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Kevin Gavaghan is a self taught artist, originally from North London but now works from his studio in Hertford. His paintings are evocative figurative imagery dancing around the fringes of surrealism and abstract art. He predominantly paints in oils and his process is to collect images and photographs that inform an emotional connection about any given moment in his past. These images reflect an emotional memory of his life growing up from the 1970s in a large Irish family, coping with the complexity of life with Tourette Tics and anxiety related illnesses. He creates organically and his paintings continue to develop throughout the process often changing their personality many times before settling on what he believes reflects a truth within his thoughts. Approximately 20 years ago he developed an eye condition called ‘Central Serous Retinopathy’ (CSR) which can distort his vision by producing fluid on his retina. He chose to embrace this in his art and Kevin’s palette and application of bold vibrant colours dissect and bend his figures and portraits to the point of abstraction which, for Kevin, highlight the multi layers of life and our inner emotions rather than the external likeness of his subject.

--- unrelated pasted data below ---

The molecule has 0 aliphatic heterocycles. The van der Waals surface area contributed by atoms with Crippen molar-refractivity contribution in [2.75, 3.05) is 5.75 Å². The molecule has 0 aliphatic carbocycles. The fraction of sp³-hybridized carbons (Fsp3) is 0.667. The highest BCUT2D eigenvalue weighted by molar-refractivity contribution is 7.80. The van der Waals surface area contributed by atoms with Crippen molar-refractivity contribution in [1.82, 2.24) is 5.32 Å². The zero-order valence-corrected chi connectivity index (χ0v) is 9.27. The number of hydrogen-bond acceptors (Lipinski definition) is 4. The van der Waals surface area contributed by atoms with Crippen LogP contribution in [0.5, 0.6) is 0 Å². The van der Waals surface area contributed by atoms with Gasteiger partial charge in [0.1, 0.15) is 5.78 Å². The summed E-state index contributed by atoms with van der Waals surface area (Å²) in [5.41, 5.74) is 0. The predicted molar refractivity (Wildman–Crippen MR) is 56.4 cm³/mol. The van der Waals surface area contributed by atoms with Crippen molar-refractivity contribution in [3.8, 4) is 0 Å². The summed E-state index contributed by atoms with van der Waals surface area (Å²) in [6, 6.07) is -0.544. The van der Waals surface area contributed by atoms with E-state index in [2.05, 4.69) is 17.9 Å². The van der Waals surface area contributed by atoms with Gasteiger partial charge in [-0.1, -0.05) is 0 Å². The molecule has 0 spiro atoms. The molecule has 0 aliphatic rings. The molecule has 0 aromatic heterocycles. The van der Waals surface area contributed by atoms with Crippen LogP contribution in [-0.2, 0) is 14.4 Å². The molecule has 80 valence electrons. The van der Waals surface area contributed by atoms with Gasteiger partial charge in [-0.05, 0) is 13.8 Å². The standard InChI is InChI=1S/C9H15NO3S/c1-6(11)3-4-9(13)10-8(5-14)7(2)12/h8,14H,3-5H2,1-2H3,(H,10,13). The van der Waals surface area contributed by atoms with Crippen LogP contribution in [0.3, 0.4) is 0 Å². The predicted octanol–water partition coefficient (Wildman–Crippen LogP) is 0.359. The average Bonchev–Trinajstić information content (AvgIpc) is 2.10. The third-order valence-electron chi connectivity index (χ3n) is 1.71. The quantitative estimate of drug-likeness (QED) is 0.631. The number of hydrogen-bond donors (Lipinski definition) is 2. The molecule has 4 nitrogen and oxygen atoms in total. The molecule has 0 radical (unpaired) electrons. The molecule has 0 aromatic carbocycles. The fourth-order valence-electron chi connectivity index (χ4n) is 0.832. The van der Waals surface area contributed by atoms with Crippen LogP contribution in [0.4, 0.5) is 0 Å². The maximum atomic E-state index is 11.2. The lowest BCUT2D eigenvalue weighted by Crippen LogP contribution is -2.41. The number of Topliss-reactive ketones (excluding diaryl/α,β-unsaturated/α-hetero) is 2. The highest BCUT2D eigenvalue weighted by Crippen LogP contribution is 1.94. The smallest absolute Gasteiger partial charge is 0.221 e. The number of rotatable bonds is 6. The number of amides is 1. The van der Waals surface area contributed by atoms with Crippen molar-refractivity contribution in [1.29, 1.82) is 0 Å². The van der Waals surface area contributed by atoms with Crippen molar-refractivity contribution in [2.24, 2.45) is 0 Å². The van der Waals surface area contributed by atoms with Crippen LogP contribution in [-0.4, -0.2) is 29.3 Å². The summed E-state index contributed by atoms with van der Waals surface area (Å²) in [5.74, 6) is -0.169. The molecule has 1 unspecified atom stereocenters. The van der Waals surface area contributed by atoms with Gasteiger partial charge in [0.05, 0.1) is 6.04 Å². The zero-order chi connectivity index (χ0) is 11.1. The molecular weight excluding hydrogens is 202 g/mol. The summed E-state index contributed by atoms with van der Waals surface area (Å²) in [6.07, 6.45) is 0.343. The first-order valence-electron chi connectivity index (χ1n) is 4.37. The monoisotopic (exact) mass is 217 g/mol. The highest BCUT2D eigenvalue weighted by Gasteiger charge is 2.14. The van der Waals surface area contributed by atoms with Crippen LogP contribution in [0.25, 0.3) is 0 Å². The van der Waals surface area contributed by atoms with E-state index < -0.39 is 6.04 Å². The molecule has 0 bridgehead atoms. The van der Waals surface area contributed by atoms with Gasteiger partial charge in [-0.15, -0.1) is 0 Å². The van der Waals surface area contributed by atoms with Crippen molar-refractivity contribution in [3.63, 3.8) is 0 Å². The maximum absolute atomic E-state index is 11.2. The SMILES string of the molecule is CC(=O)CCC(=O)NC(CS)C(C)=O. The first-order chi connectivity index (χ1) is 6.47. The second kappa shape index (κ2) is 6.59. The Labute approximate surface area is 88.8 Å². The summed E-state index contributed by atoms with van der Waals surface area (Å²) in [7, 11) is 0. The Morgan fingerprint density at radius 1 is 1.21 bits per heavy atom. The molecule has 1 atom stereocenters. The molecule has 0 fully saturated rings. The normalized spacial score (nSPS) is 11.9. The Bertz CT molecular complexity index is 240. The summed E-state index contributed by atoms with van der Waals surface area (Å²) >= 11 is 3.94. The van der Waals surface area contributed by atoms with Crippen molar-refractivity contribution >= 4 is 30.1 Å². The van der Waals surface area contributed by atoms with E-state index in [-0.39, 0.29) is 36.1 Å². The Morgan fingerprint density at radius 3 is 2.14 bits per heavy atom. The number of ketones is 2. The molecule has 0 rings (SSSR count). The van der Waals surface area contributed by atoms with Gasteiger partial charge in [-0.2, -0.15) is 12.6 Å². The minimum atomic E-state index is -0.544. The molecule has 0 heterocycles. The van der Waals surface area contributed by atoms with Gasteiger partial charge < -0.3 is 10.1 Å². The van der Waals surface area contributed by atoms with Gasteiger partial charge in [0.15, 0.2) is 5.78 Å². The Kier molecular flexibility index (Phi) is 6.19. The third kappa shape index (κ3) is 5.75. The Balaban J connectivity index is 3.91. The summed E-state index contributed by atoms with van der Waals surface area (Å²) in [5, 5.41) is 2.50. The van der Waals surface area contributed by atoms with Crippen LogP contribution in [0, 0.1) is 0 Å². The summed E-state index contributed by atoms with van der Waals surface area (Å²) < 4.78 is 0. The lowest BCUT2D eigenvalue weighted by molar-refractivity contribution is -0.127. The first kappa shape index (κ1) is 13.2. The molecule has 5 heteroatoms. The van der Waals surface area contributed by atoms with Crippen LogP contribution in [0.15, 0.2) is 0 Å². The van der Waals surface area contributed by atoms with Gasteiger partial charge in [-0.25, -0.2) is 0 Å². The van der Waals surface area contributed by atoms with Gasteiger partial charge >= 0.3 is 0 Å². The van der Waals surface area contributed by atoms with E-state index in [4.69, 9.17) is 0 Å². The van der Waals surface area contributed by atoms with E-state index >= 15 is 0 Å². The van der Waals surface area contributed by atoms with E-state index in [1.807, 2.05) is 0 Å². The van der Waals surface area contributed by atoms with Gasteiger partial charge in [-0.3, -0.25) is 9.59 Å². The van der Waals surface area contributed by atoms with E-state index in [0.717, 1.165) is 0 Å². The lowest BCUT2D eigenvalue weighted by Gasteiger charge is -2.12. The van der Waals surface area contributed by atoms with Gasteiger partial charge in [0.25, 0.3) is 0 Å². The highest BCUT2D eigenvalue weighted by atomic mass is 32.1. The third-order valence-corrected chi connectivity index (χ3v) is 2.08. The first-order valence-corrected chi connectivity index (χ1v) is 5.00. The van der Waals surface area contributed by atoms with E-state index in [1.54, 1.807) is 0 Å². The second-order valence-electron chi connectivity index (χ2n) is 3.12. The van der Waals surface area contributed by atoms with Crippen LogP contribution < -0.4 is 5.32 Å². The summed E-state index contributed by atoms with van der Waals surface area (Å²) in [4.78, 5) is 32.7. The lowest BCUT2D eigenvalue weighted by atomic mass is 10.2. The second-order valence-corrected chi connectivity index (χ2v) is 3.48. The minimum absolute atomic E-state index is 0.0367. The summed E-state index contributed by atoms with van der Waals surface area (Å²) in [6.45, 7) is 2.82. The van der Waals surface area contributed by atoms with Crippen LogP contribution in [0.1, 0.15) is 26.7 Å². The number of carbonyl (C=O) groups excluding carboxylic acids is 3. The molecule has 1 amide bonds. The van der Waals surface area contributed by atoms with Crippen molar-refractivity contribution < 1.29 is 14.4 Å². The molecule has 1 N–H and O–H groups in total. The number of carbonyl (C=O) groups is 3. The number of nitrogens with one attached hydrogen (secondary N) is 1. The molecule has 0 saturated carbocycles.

Peter Rodulfo (b. 1958, Washington DC) a British artist and sculptor spent much of his youth travelling across India and Australia, before settling in Norfolk where he studied at the Norwich School of Art and Design between 1975 to 1979. His first solo exhibition was held in 1980 at the Margaret Fisher Gallery, and for the past forty years has continued to exhibit widely both in the UK, Europe, Asia, USA, and South America. For the past decade he has resided in the Norfolk coastal town of Great Yarmouth, where he has absorbed the novel visual experience of the urban environment and popular seaside culture. During the past two years the subject-matter, style and imagery of his paintings has remained broad and experimental, possessing a variety of meanings, and directly addressing both the viewers powers of association and imagination. Rudolfo's work inhabits the world between what we know and what we dream, treading a line between reality and imagination. They evoke a kind of instability, a sense that change, like the end to a long British Winter, is only constant. They are both alien and a form of shorthand in the form of gestures that refer to shared experience that reveal a mesmerising creative world.